Sleeping in a Korean love hotel

At times, even finding a decent place to sleep is an adventure. Among the more unusual options in Korea are love hotels. Even if not intended to serve as accommodation for backpackers, guide books sometimes do recommend them for precisely that purpose. Not too expensive, clean bathrooms, you get the deal. Confronted with a lack of alternatives in Daegu, we decided to test a love hotel that was recommended on Trip Advisor.

The Hera Motel is, or so I, with no experience in these matters, am led to believe, one of the better love hotels. However, as far as looks go, it was not the most inviting. Train station area, neon lights, book your room by the hour or for the whole night at a vending machine, no need to talk to anyone.

Hera Motel in Daegu, Korea

Hera Motel in Daegu, Korea

Of course we did not manage to book anything at that vending machine and had to search for a reception. There: a window at the height of our bellies, a person talking to us without seeing our faces. That is how it was intended, at least. Not accustomed to such environments, we did bend down to see the receptionist when we decided to go for the VIP room. Surely not a place to go with kids, and surely inappropriate for a first romantic holiday.

But for us, knowing each other since long, it was fun. We spent at least half an hour exploring all the features of our room (and still missed some of them). For about 60€ the night (compare that to the 50€ we usually paid for tiny, sad hostel rooms), we got a clean and very spacious room. That was the first night in Korea in which we did not sleep in bunk beds. The room was spacious enough to accommodate a fake plastic birch tree.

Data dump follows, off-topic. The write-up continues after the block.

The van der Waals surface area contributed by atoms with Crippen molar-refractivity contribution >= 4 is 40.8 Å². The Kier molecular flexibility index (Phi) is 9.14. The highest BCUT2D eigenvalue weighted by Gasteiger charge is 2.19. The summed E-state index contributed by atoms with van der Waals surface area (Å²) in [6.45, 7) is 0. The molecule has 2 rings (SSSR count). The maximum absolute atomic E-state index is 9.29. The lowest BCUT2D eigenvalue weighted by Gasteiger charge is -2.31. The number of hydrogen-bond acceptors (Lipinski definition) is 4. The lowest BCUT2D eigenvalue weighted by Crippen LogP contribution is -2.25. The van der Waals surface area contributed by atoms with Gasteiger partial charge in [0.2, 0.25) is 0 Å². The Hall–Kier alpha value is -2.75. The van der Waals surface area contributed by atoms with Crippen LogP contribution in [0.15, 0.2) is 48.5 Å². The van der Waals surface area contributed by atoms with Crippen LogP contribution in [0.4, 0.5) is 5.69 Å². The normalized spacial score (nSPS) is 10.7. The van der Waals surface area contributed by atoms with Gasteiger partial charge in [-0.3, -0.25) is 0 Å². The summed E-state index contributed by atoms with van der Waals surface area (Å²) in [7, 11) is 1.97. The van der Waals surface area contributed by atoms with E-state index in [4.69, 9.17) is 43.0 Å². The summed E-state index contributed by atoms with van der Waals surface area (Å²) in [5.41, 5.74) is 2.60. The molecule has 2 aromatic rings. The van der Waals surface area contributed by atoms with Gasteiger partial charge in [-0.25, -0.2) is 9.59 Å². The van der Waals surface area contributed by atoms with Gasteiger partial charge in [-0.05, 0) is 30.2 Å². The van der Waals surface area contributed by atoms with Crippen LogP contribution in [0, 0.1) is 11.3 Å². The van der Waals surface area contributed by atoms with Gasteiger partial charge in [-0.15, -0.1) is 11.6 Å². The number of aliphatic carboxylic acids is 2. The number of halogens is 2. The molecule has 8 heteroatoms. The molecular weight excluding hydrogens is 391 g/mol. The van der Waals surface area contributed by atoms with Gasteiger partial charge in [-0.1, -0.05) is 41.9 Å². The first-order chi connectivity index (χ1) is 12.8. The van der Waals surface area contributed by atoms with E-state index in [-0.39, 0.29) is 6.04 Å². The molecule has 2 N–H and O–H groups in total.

The walls were decorated with misspelled English nonsense and the lights were configurable to take on all kinds of colours. There were two PCs which made part of the room look like a 1990ies cyber café, a beamer and a large screen. There were all kinds of complimentary hygiene articles. The bathroom was equipped with a rain shower with steam bath option and bath tub with jacuzzi function – both with LEDs that changed colours.


The biggest fun was when we discovered a cable remote control for the bed. We had heating blankets in Korean hostels, but this one was for something entirely different: the bed had a massage function. Do you know how annoying it is when your boyfriend is too lazy to get up but you really want to see the city? There is a perfect solution: Just turn on the massage function without warning so that he gets a couple of good kicks between the shoulder blades! Once he does manage to stop laughing, he’ll be awake and ready to go.

While we enjoyed pushing all the buttons we found in our room, there was one we did not find: We couldn’t figure out how to configure the air conditioning and had to sleep (or try to) in an overheated room.

The next night, we ended up in an entirely different place. I will tell you about our experiences in a traditional Korean house next week.

8 thoughts on “Sleeping in a Korean love hotel

    1. perelincolors

      The massage function was fun but it couldn’t compete with the massage chairs we found in a huge supermarket. The chairs had such a great neck massage that I actually considered to carry one home.

      Liked by 1 person

  1. Sabina

    Very interesting! I wouldn’t have thought about braving a “love hotel” but this makes me think differently. I definitely have seen the English nonsense at other establishments before!


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